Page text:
How to Write a Script

River2It begins and ends with a great script.  There are many books out there that will give you information on script formatting and obviously the script software programs will  take care of formatting for you so won’t cover that part of it. The three keys to a great script are: a compelling story, interesting multi-dimensional characters and strong dialogue. Also it is easy to talk about what it takes but hard to execute.

Compelling Story:

A story people will want to hear about. The Logline, which is a one sentence summary of the script, is a great way to see if you have a unique story. For example:

Tootsie: a man dresses up as a woman in order to get more work as an actor.

 Jaws: a great white shark terrorizes a New England Town.

Sixth Sense: A child psychologist decides to help a young boy who claims he sees dead people.

Multi-dimensional characters:

Pure villains or pure good guys are not as interesting as flawed people. Also what is on the surface is not always who they really are.

Star Wars – Hans Solo is a good guy but was all about the money in the beginning. Not a pure hero.

Legally Blonde – Elle Woods is bubbly and appears to be an airhead but she showed she was intelligent and resourceful.

Pirates of the Carribean - Captain Jack Sparrow is by all accounts a bad man. However, Johnny Depp infuses him with such charm and wit, that he we can’t help but like him.

Strong Dialogue:

Every word and sentence has meaning. The dialogue is true to the character. Find a clever way to say the more obvious statement.

 The basic script structure is the Three Act Structure:

 Act 1:

  • Occupies ¼ of the script. 
  • Introduces the lead characters. Can we identify with them? Will we root for them? Will we root against them. They  should be multi-dimensional, which can be accomplished via sub-text. So think about Rocky, we root for him because he is a bum or really an everyday guy that gets a chance at the champ. Not about the fight really. It is about an everyday man getting a chance to succeed. In the Lord of the Ring movies, obvious who is good and who is bad and we root accordingly. Working Girl, girl from Staten Island fighting to make it on Wall St. 
  • Shows where the film is taking place. In many films, the location can be a character, Crocodile Dundee from Australia to NY. Would that work if set in Idaho. If you say it takes place in Alaska or Bahamas, you get an image.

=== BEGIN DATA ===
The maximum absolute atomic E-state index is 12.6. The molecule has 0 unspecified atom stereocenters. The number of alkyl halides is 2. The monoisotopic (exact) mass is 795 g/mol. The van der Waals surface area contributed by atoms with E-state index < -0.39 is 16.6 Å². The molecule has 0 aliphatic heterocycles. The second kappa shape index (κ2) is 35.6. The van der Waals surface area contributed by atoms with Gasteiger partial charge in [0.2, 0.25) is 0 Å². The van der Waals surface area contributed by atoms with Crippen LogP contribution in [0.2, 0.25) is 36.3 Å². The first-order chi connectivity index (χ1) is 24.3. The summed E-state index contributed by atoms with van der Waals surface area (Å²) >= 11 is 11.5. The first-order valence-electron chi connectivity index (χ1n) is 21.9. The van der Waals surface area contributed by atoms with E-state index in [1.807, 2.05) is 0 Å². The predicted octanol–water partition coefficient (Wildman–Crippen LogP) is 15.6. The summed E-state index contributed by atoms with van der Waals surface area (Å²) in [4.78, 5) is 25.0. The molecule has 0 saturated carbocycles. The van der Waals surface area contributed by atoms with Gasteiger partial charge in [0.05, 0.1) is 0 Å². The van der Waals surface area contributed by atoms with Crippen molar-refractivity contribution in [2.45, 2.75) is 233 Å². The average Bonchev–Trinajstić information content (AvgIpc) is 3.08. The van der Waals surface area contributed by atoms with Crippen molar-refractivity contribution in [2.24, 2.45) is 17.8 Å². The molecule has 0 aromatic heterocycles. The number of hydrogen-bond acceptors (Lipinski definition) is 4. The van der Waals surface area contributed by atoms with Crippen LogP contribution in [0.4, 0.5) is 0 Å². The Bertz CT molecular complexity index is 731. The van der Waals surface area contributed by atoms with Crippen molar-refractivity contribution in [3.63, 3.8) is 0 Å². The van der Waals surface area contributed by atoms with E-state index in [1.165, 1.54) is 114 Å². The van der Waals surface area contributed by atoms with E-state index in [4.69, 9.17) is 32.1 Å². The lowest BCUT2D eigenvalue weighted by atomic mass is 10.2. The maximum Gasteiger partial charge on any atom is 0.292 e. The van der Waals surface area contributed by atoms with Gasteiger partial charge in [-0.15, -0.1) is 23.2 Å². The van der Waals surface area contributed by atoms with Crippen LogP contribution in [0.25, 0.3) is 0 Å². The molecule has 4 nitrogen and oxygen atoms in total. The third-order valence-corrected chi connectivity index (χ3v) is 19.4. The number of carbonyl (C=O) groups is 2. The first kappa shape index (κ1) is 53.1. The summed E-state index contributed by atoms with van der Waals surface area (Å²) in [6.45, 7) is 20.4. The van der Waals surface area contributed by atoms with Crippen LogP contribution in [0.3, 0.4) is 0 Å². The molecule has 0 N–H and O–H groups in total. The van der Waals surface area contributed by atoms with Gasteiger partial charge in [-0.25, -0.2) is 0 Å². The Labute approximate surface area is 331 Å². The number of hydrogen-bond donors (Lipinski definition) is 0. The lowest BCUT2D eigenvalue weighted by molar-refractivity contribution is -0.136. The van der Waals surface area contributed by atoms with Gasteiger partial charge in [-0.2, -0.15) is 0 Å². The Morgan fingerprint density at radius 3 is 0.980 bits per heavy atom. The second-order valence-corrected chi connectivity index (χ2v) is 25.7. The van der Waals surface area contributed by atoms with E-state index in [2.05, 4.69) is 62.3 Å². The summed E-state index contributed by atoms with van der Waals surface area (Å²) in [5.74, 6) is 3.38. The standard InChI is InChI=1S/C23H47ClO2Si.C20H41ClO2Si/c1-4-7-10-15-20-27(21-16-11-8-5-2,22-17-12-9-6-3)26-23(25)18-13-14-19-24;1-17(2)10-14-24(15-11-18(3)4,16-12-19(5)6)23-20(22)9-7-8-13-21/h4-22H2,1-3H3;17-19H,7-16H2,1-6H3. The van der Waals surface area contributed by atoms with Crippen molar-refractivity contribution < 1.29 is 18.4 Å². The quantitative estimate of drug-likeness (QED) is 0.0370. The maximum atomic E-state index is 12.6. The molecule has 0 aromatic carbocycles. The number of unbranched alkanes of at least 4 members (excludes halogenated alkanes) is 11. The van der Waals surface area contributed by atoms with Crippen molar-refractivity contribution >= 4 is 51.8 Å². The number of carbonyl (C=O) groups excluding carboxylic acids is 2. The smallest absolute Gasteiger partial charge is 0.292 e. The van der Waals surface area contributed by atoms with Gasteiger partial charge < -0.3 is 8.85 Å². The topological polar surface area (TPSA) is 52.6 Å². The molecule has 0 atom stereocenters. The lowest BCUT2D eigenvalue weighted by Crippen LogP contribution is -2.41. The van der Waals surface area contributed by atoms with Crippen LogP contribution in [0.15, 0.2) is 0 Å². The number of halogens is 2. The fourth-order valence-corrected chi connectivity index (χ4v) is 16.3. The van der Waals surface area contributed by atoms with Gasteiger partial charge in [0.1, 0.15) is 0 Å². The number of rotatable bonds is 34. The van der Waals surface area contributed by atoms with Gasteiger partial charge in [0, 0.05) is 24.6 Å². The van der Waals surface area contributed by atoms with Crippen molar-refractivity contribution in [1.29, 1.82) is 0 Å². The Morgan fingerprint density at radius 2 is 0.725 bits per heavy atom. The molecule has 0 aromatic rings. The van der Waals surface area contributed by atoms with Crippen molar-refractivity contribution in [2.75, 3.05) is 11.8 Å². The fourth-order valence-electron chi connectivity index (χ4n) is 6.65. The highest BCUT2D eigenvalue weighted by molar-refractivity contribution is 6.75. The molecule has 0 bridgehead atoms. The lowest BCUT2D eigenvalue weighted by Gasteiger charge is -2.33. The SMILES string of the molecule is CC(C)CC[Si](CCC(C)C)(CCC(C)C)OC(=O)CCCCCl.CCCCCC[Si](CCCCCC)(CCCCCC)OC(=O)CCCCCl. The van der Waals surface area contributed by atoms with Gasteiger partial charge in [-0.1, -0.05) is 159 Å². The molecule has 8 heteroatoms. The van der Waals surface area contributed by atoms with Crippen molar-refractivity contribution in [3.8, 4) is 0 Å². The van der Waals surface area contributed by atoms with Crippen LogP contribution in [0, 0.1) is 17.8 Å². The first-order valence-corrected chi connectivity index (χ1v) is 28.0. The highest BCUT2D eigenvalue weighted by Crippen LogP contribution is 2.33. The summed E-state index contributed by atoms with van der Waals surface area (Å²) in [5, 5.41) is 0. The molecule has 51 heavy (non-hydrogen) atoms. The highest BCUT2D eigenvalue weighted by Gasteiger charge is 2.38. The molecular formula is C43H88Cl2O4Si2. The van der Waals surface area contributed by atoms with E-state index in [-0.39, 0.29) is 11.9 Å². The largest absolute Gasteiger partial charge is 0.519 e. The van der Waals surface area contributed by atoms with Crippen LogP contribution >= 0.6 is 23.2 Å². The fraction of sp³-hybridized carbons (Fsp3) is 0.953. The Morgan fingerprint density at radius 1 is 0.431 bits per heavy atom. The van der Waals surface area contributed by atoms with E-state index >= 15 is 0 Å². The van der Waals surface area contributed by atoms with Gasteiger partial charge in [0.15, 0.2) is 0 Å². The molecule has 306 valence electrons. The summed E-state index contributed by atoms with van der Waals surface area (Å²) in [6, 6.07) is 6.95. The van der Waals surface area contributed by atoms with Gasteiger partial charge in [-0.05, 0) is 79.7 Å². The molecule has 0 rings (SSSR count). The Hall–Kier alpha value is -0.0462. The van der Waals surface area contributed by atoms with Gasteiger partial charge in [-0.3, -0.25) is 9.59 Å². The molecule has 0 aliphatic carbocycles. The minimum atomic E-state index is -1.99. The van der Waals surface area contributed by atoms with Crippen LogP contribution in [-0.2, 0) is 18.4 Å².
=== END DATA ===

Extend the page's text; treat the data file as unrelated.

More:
• Tells us what is going to happen. 
  • At the end of the Act 1, something will happen that will guide us through to Act 2.

For example:

  • A lone marshal rides into a Texas bordertown. (imaginary as you can see the dusty bordertown and the shiny badge on him, you know he is the good guy) 
  • He is searching for a fugitive. 
  • Two gunmen warn him off. The marshal finds out that the fugitive is the son of a local land baron. The land baron turns out to be an old friend. (a twist here and sets up the conflict) Know a battle is looming and when it turns out the baron is an old friend, the conflict just skyrocketed. 

Act 2:

  • Occupies ½ of the script. 
  • Series of conflicts that leads us to Act 3 and the showdown. In your script, try to have conflicts in every scene where somebody wants something and somebody else wants something else. This is hard to do but try to. 
  • Have 3-5 scenes where the protagonist (central character) faces obstacles and conflicts in achieving his goal. 
  • The conflicts should have escalating levels of difficulty and twists. So if think  about a graph chart, the line rises as conflict increases and builds to a resolution. When we find out the fugitive is the son of an old friend, the stakes went up and conflict increased. 
  • The protagonist should be challenged severely. 
  • The stakes get raised.